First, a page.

Organic semiconductors are of great interest for their intrinsic scientific challenge and potential applications in organic electronic devices such as organic light-emitting diodes (Lin et al., 2016[Lin, G., Peng, H., Chen, L., Nie, H., Luo, W., Li, Y., Chen, S., Hu, R., Qin, A., Zhao, Z. & Tang, B. Z. (2016). Appl. Mater. Interfaces, 8, 16799-16808.]), plastic solar cells (Gao et al., 2017[Gao, Y., Deng, Y., Tian, H., Zhang, J., Yan, D., Geng, Y. & Wang, F. (2017). Adv. Mater. 29, 1606217.]; Skrypnychuk et al., 2016[Skrypnychuk, V., Wetzelaer, G. A. H., Gordiichuk, P. I., Mannsfeld, S. C. B., Herrmann, A., Toney, M. F. & Barbero, D. R. (2016). Adv. Mater. 28, 2359-2366.]; Yang et al., 2016[Yang, Y., Zhang, Z.-G., Bin, H., Chen, S., Gao, L., Xue, L., Yang, C. & Li, Y. (2016). J. Am. Chem. Soc. 138, 15011-15018.]), organic lasers (Kuehne & Gather, 2016[Kuehne, A. J. C. & Gather, M. C. (2016). Chem. Rev. 116, 12823-12864.]; Zhang et al., 2016[Zhang, W., Yao, J. & Zhao, Y. S. (2016). Acc. Chem. Res. 49, 1691-1700.]), (bio)chemical sensors (Wang et al., 2017[Wang, Z., Huang, L., Zhu, X., Zhou, X. & Chi, L. (2017). Adv. Mater. 29, 1703192.]; Haughey et al., 2016[Haughey, A.-M., McConnell, G., Guilhabert, B., Burley, G. A., Dawson, M. D. & Laurand, N. (2016). IEEE J. Sel. Top. Quantum Electron. 22, 1300109.]) and organic field-effect transistors (OFETs) (Zhao et al., 2017[Zhao, Z., Yin, Z., Chen, H., Zheng, L., Zhu, C., Zhang, L., Tan, S., Wang, H., Guo, Y., Tang, Q. & Liu, Y. (2017). Adv. Mater. 29, 1602410.]; Sung et al., 2016[Sung, M. J., Luzio, A., Park, W.-T., Kim, R., Gann, E., Maddalena, F., Pace, G., Xu, Y., Natali, D., de Falco, C., Dang, L., McNeill, C. R., Caironi, M., Noh, Y.-Y. & Kim, Y.-H. (2016). Adv. Funct. Mater. 26, 4984-4997.]; Raghuwanshi et al., 2016[Raghuwanshi, V., Bharti, D. & Tiwari, S. P. (2016). Org. Electron. 31, 177-182.]; Matsushima et al., 2016[Matsushima, T., Hwang, S., Sandanayaka, A. S. D., Qin, C., Terakawa, S., Fujihara, T., Yahiro, M. & Adachi, C. (2016). Adv. Mater. 28, 10275-10281.]; Ford et al., 2016[Ford, M. J., Wang, M., Patel, S. N., Phan, H., Segalman, R. A., Nguyen, T. & Bazan, G. C. (2016). Chem. Mater. 28, 1256-1260.]). Compared with p-channel materials, the development of high-performance ambient-stable n-channel materials has largely lagged due to the fact that the transport in n-channel conductors is degraded easily by air, and their low electronic affinity hinders efficient injection of electrons into the empty lowest unoccupied molecular orbital (LUMO). In recent years, numerous attempts were made to overcome these difficulties, and some new n-channel semiconductors have been realized via functionalization of Naphthalene di­imides (NDIs) (Bélanger-Chabot et al., 2017[Bélanger-Chabot, G., Ali, A. & Gabbaï, F. P. (2017). Angew. Chem. Int. Ed. 56, 9958-9961.]; Yuan et al., 2016[Yuan, Z., Ma, Y., Geßner, T., Li, M., Chen, L., Eustachi, M., Weitz, R. T., Li, C. & Müllen, K. (2016). Org. Lett. 18, 456-459.]; Purdum et al., 2016[Purdum, G. E., Yao, N., Woll, A., Gessner, T., Weitz, R. T. & Loo, Y.-L. (2016). Adv. Funct. Mater. 26, 2357-2364.]; Kobaisi et al., 2016[Kobaisi, M. A., Bhosale, S. V., Latham, K., Raynor, A. M. & Bhosale, S. V. (2016). Chem. Rev. 116, 11685-11796.]), diketo­pyrrolo­pyrrole (DPP) (Tang et al., 2017[Tang, A., Zhan, C., Yao, J. & Zhou, E. (2017). Adv. Mater. 29, 1600013.]; Yao et al., 2016[Yao, J., Yu, C., Liu, Z., Luo, H., Yang, Y., Zhang, G. & Zhang, D. (2016). J. Am. Chem. Soc. 138, 173-185.]; Li et al., 2016[Li, W., Hendriks, K. H., Wienk, M. M. & Janssen, R. A. J. (2016). Acc. Chem. Res. 49, 78-85.]; Yi et al., 2015[Yi, Z., Wang, S. & Liu, Y. (2015). Adv. Mater. 27, 3589-3606.]), perylene di­imides (Yue et al., 2014[Yue, W., Jiang, W., Böckmann, M., Doltsinis, N. L. & Wang, Z. (2014). Chem. Eur. J. 20, 5209-5213.]; Liu et al., 2014[Liu, C., Xiao, C., Li, Y., Hu, W., Li, Z. & Wang, Z. (2014). Chem. Commun. 50, 12462-12464.]; Zhang & Zhao, 2012[Zhang, M.-X. & Zhao, G.-J. (2012). ChemSusChem, 5, 879-887.]; Wuerthner & Stolte, 2011[Würthner, F. & Stolte, M. (2011). Chem. Commun. 47, 5109-5115.]) and heteroacenes (Xu et al., 2016[Xu, X., Yao, Y., Shan, B., Gu, X., Liu, D., Liu, J., Xu, J., Zhao, N., Hu, W. & Miao, Q. (2016). Adv. Mater. 28, 5276-5283.]) with electron-withdrawing substituents or alkyl chains. For example, Yuan et al. synthesized di­fluoro- and tetra­fluoro-substituted Naphthalene di­imides, and the OFETs based on these fluorinated NDIs exhibited n-channel field-effect character under ambient conditions with a maximum mobility of 0.1 cm2 V−1 s−1 (Yuan et al., 2016[Yuan, Z., Ma, Y., Geßner, T., Li, M., Chen, L., Eustachi, M., Weitz, R. T., Li, C. & Müllen, K. (2016). Org. Lett. 18, 456-459.]). Klauk and co-workers found that halogen and cyano substituents are ideally suited to tune the DPP dyes' absorption and redox properties into a favorable regime for applications in organic transistors and solar cells, and the alkyl chain substitution could lead to superior ππ contacts between DPP molecules within the layers and closer distances between the DPP layers, both of which are favorable for charge-carrier transport (Stolte et al., 2016[Stolte, M., Suraru, S.-L., Diemer, P., He, T., Burschka, C., Zschieschang, U., Klauk, H. & Würthner, F. (2016). Adv. Funct. Mater. 26, 7415-7422.]). In our previous work, the transport parameters of the cyanated bi­thio­phene-functionalized DPP molecule were simulated in the context of the band model and hopping models, and the theoretical intrinsic electron mobility could reach 2.26 cm2 V−1 s−1 (Huang et al., 2015[Huang, J.-D., Li, W.-L., Wen, S.-H. & Dong, B. (2015). J. Comput. Chem. 36, 695-706.]). More recently, Zhang et al. designed and synthesized a new type of aromatic di­imide, pyrene-di­imide (PyDI) small molecules (see Fig. 1[link]), which exhibit excellent charge-transport capability and attractive optical properties (Wu et al., 2017[Wu, Z.-H., Huang, Z.-T., Guo, R.-X., Sun, C.-L., Chen, L.-C., Sun, B., Shi, Z.-F., Shao, X., Li, H. & Zhang, H.-L. (2017). Angew. Chem. Int. Ed. 56, 13031-13035.]). As a potential family of n-type organic semiconductors however, there are very few reports on their structure–function relationship and electronic structural properties up to now. A theoretical investigation of the relationship between the nature of the different alkyl groups and device performance, and a prediction of their intrinsic electron-transfer mobility are instrumental in guiding the molecular design and development of novel organic semiconducting materials, which is also the focus of this work.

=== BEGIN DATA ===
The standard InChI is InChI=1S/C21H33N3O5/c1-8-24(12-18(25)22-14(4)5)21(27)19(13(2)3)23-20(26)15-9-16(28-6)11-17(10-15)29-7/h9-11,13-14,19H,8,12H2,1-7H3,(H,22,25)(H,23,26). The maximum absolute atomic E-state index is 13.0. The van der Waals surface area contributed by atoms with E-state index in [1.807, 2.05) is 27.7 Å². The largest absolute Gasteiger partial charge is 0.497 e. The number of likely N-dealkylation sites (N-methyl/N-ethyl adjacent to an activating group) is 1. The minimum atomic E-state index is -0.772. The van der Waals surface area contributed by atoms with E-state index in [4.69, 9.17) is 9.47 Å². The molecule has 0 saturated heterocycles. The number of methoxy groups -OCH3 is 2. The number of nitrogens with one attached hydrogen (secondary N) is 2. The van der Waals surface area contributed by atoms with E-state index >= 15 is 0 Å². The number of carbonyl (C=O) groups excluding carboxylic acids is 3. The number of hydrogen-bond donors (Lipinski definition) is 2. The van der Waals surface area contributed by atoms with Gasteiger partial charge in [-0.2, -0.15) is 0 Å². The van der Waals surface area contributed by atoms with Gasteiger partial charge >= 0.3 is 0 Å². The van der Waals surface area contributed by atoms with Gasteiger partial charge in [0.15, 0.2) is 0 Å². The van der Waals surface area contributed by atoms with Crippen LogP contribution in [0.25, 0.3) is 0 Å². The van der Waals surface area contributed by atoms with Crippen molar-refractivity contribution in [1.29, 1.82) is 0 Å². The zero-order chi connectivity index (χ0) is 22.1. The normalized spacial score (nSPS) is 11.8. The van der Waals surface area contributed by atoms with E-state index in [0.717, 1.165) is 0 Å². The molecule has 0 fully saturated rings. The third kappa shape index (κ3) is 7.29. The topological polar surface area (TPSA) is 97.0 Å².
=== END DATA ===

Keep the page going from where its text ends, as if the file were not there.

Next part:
[Figure 1]